Russia's Newest Tie to Iraq ; Moscow Is Set to Sign a $40 Billion Economic Pact with Baghdad Next Month
Scott Peterson writer of The Christian Science Monitor, The Christian Science Monitor
Amid uncertainty about US war plans toward Iraq, Russia is poised to sign a $40 billion economic cooperation deal with the regime of Saddam Hussein that could complicate the White House's military strategy, while boosting Kremlin influence.
On its face, the five-year agreement - confirmed by Russian officials over the weekend - might appear a risky move for President Vladimir Putin, who has forced Russia down a pro-West path, and is considered an ally in Washington's "war on terror."
Moscow has made it clear that it does not support Washington's policy of "regime change" for longtime Russian ally Iraq. The Kremlin also has recently deepened financial and political ties with two other nations which Mr. Bush has included with Iraq as part of an "axis of evil" - Iran and North Korea.
But analysts say Putin is betting that his pursuit of an independent policy will result in a winning hand for Russia - without dealing a blow to the developing friendship between Russia and the US, analysts say.
The logic is that if America holds its fire, Moscow will be able to claim that it helped prevent war. This claim could help fulfill Putin's goal of restoring some of Russia's former status as a superpower. And if the US does strike Iraq, Russia's reputation would still grow in most Arab countries and in many others that oppose any US war in Iraq.
"Deep down, Putin doesn't think it will spoil his relations with Bush, and [hopes] that Bush will not see this as an anti-American gesture, but as a gesture of goodwill to Arabs and the Third World," says Georgy Mirsky, a senior researcher at the Russian Academy of Science's Institute of International Economics and Relations.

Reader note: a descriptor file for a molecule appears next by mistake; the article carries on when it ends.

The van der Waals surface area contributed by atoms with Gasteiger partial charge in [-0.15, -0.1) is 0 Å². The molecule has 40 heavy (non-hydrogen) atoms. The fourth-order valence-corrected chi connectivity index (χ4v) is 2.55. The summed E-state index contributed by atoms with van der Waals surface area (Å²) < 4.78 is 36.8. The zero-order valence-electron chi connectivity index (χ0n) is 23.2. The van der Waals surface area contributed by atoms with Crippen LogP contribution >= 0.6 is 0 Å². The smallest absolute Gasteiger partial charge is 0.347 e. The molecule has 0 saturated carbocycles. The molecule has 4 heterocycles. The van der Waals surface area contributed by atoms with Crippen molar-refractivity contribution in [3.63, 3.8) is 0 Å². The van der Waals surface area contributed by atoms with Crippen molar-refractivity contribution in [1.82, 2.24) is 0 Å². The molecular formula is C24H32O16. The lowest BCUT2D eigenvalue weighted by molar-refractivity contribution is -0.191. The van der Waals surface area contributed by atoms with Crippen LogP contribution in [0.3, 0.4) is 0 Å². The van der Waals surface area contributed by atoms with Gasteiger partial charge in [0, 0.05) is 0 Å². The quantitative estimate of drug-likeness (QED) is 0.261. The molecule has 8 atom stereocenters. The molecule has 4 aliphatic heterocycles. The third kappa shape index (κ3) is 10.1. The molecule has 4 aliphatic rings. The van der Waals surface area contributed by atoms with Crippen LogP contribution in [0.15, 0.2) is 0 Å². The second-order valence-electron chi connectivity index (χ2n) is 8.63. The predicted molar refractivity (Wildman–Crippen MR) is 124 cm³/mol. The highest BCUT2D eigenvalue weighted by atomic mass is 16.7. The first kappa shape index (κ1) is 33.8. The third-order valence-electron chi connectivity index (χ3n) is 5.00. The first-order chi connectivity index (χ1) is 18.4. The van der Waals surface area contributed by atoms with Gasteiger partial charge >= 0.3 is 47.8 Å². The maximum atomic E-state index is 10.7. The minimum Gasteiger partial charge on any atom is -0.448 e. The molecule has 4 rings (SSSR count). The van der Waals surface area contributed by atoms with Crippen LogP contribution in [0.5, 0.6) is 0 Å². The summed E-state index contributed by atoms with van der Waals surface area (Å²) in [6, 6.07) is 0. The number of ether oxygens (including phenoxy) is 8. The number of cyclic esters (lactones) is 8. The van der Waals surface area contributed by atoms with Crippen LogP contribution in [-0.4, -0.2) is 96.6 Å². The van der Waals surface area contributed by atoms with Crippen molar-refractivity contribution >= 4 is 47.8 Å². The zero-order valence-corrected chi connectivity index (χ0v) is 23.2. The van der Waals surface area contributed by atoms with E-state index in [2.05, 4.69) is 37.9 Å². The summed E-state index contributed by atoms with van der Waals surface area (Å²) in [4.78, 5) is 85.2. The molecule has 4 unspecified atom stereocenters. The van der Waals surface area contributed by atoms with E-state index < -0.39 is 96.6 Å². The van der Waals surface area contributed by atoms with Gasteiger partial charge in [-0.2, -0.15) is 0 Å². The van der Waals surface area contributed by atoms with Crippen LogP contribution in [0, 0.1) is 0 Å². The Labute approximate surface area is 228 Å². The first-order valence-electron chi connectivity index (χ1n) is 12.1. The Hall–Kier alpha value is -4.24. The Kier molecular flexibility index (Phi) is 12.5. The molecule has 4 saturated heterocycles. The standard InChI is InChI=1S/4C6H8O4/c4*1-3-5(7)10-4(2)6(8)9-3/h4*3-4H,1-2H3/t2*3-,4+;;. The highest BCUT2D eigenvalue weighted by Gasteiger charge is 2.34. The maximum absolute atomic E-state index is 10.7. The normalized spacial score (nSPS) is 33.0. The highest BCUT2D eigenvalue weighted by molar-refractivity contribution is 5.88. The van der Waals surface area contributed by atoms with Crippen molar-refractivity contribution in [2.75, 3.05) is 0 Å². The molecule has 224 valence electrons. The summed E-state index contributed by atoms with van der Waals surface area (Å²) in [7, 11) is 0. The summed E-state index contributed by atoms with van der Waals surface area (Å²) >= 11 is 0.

Iraqi and Russian officials insist that the latest deal, which would give Russia a stake in developing Iraqi oil fields, and also includes electricity and infrastructure projects, will not violate United Nations sanctions imposed on Iraq after its August 1990 invasion of Kuwait.
But that doesn't mean that Washington is happy about it. Sen. Richard Lugar (R) of Indiana, a senior member of the Foreign Relations Committee, told NBC's "Meet the Press" on Sunday that Russia and the US "have a coincidence of interests in Iraq" and "it's not very nice to express it in this way, with a symbolic gesture, even if it doesn't mean very much."
Russia has been a top contender for business prospects in Iraq, with more than $15 billion in current Russian-Iraqi deals, some of it in debt owed by Iraq from Soviet times. The Kremlin has stood up for Iraq in the UN Security Council in almost every confrontation since the 1991 Gulf War.
"America insists on its right for one-sided actions, but at the same time it doesn't suppose that other countries might also have this right," says Gleb Pavlovsky, a former Kremlin insider who is now chief editor of Russkiy Zhurnal, a daily Internet magazine.
Even as Washington seeks to isolate Iraq, accusing it of secretly pursuing weapons of mass destruction, Russian businessmen and arms experts are reported to be active in Baghdad.
Ambassador Abbas Khalaf, a ranking Iraqi Foreign Ministry official who has served as a translator to Saddam Hussein and was sent to Moscow in the past month, says he expects Russian Prime Minister Mikhail Kasyanov to sign the latest deal, which has been in the works for more than a year, in the first half of September. …